Robert C. Gentleman, PhD
Executive Director, Center for Computational Biomedicine
Harvard Medical School
I will discuss why I believe we are coming to an important inflection where it is important to carefully curate and integrate data resources and to enable broader use of them. This will also enable broader and better algorithmic use of the data.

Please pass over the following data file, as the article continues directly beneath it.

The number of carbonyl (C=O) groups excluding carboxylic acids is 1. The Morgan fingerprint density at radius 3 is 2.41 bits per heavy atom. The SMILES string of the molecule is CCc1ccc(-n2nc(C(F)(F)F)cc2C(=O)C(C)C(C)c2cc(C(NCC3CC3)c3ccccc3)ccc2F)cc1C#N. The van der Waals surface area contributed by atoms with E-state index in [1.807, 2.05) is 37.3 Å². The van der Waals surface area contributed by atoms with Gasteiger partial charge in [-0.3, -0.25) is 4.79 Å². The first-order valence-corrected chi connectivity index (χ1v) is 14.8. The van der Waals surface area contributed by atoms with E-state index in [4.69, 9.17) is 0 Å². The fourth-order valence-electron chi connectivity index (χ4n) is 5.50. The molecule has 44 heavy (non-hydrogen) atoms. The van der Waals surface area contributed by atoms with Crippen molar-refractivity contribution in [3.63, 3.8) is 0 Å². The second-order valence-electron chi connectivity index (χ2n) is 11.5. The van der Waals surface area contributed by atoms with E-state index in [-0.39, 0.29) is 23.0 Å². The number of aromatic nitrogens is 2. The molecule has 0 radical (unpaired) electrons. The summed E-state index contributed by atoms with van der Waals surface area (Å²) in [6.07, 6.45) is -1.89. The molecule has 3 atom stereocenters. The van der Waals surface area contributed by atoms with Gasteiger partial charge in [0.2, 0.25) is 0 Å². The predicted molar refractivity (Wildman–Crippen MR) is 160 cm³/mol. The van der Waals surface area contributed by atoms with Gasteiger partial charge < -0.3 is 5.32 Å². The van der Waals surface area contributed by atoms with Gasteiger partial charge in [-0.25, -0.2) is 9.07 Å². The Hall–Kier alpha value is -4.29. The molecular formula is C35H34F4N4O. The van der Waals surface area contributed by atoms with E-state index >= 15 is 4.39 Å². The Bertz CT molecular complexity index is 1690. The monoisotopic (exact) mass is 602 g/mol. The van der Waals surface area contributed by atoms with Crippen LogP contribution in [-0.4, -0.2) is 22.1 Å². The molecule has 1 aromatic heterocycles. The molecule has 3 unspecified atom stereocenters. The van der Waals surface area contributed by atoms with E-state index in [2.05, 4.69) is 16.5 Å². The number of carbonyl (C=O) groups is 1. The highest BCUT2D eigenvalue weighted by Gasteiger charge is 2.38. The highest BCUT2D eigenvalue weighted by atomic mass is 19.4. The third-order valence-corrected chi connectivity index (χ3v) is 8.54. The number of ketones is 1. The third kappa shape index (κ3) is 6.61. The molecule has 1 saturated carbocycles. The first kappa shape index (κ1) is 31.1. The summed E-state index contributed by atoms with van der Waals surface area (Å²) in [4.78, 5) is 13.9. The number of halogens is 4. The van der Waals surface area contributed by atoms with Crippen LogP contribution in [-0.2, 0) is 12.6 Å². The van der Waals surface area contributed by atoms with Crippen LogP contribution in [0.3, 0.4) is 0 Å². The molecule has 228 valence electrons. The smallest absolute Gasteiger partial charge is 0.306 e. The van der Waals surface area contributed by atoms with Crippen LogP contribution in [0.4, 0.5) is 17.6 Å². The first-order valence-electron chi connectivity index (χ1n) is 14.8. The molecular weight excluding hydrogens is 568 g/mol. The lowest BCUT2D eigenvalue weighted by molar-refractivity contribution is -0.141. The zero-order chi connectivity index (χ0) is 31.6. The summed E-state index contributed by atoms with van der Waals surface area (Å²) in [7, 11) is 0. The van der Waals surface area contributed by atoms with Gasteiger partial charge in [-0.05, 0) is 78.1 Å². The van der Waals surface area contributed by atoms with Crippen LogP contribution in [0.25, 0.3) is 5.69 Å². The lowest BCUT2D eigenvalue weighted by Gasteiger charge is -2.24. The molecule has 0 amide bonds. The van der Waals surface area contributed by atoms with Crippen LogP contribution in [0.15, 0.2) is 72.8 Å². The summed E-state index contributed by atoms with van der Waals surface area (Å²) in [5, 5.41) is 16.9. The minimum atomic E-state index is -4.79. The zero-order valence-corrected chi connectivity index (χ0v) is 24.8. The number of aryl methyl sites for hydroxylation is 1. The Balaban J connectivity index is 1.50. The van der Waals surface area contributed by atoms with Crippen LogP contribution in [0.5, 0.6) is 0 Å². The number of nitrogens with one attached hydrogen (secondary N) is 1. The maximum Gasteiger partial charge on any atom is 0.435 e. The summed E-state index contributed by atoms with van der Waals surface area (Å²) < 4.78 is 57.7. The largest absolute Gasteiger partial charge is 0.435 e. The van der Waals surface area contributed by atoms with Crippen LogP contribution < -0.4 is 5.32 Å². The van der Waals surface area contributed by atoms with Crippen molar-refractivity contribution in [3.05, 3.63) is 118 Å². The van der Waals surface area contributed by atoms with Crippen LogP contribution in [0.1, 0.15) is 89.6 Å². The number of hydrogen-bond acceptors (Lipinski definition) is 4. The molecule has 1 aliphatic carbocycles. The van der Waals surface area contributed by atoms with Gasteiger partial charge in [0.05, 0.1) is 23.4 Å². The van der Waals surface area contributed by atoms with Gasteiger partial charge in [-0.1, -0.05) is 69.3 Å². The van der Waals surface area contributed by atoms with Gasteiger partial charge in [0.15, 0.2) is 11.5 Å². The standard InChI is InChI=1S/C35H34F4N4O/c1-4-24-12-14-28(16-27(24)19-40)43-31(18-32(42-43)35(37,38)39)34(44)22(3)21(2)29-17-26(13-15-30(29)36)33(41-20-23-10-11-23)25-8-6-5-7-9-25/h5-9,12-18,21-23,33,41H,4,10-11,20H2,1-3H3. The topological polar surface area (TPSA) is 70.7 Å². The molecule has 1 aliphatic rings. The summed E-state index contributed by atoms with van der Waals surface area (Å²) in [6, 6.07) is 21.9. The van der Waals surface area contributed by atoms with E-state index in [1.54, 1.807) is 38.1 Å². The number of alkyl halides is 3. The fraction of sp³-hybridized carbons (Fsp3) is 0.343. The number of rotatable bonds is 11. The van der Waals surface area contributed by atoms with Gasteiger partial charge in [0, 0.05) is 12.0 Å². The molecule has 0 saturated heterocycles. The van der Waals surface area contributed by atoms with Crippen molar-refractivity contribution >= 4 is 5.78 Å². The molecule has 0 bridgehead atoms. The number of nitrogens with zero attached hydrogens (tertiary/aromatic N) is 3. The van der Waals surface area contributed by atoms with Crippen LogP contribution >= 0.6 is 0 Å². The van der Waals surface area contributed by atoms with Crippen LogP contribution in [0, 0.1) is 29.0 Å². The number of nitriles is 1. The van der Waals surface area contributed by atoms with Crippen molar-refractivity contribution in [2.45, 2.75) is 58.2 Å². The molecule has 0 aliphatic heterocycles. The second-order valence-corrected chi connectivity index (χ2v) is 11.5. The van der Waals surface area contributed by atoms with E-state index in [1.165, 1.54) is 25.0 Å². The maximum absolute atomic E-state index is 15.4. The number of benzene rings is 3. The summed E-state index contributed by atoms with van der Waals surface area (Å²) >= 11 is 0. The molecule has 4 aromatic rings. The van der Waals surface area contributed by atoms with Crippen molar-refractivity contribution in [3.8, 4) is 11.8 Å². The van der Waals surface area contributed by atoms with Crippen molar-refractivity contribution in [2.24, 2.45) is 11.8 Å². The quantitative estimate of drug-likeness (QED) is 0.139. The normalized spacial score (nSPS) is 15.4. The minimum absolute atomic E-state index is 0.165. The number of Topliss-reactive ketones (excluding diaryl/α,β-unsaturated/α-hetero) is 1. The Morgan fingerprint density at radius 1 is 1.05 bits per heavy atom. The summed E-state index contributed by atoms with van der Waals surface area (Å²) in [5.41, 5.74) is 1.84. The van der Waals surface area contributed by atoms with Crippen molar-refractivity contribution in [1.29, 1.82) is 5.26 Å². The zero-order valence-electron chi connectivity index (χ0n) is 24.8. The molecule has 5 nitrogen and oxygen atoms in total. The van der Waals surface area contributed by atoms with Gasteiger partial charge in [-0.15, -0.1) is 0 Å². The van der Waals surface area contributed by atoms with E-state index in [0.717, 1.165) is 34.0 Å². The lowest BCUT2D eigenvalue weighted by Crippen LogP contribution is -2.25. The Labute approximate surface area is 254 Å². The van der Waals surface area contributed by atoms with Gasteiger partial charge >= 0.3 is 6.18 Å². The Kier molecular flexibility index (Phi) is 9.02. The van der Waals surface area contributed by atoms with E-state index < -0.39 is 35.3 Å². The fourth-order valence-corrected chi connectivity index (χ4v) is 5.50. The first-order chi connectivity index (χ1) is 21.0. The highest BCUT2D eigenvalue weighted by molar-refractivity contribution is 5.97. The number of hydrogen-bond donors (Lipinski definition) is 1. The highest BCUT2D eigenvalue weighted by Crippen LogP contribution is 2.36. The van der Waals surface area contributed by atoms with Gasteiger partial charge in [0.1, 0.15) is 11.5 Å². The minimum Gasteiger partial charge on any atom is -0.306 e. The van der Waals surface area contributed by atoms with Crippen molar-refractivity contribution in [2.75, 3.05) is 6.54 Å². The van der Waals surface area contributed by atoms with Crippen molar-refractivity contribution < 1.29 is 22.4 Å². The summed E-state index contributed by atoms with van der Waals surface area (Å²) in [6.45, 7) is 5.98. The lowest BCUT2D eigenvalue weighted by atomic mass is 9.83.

Robert Gentleman, PhD, joined Harvard Medical School in July 2020 as founding executive director of the newly established Center for Computational Biomedicine. An accomplished statistician and computational scientist with extensive experience in academia and industry, he most recently served as vice president of computational biology at the genetic testing company 23andMe. The Center for Computational Biomedicine was created to harness and amplify computational and data sciences across HMS and strengthen the connective tissue between data science efforts at the medical school and across the Harvard ecosystem, Harvardaffiliated hospitals, and in industry. In his new role, Gentleman is conceptualizing the scientific vision for computational biomedicine across HMS and leading the execution of this vision. He also brings his decades-long experience in developing software tools, user interfaces, and underlying statistical and computational methods to this new role. Gentleman joined 23andMe to help launch the company’s therapeutics division. There, he built a team of leading computational biologists to develop novel methods for identifying links between genetic loci and possible drug targets. Prior to 23andMe, Gentleman was senior director for bioinformatics and computational biology at the biotech giant Genentech, where he infused computation and data analysis into drug development and studies of immune cell function. Further, Gentleman is the co-creator of the programming language R, which is widely used by statisticians and data miners to develop statistical software and data analysis for a range of applications in various disciplines. Gentleman is also the founder of the Bioconductor Project, an open-source collaborative software tool designed to promote statistical analysis and comprehension of current and emerging genomic data.